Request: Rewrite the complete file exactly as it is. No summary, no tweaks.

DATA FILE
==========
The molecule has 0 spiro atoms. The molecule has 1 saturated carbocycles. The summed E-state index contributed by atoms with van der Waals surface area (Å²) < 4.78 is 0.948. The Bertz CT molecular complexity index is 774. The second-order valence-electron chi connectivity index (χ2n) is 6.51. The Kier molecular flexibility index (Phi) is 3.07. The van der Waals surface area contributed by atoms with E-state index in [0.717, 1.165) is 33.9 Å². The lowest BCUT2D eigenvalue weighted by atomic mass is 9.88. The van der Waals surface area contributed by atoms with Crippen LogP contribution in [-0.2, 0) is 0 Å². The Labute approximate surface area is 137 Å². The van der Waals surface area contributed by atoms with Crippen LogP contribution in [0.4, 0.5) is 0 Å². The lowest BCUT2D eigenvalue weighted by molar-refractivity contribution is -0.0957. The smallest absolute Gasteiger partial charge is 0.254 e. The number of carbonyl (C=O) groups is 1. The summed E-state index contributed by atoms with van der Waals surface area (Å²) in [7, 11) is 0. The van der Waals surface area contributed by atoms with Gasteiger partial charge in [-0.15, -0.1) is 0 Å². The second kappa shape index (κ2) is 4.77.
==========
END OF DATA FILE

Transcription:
The molecule has 0 spiro atoms. The molecule has 1 saturated carbocycles. The summed E-state index contributed by atoms with van der Waals surface area (Å²) < 4.78 is 0.948. The Bertz CT molecular complexity index is 774. The second-order valence-electron chi connectivity index (χ2n) is 6.51. The Kier molecular flexibility index (Phi) is 3.07. The van der Waals surface area contributed by atoms with E-state index in [0.717, 1.165) is 33.9 Å². The lowest BCUT2D eigenvalue weighted by atomic mass is 9.88. The van der Waals surface area contributed by atoms with Crippen LogP contribution in [-0.2, 0) is 0 Å². The Labute approximate surface area is 137 Å². The van der Waals surface area contributed by atoms with Crippen LogP contribution in [0.4, 0.5) is 0 Å². The lowest BCUT2D eigenvalue weighted by molar-refractivity contribution is -0.0957. The smallest absolute Gasteiger partial charge is 0.254 e. The number of carbonyl (C=O) groups is 1. The summed E-state index contributed by atoms with van der Waals surface area (Å²) in [7, 11) is 0. The van der Waals surface area contributed by atoms with Gasteiger partial charge in [-0.15, -0.1) is 0 Å². The second kappa shape index (κ2) is 4.77.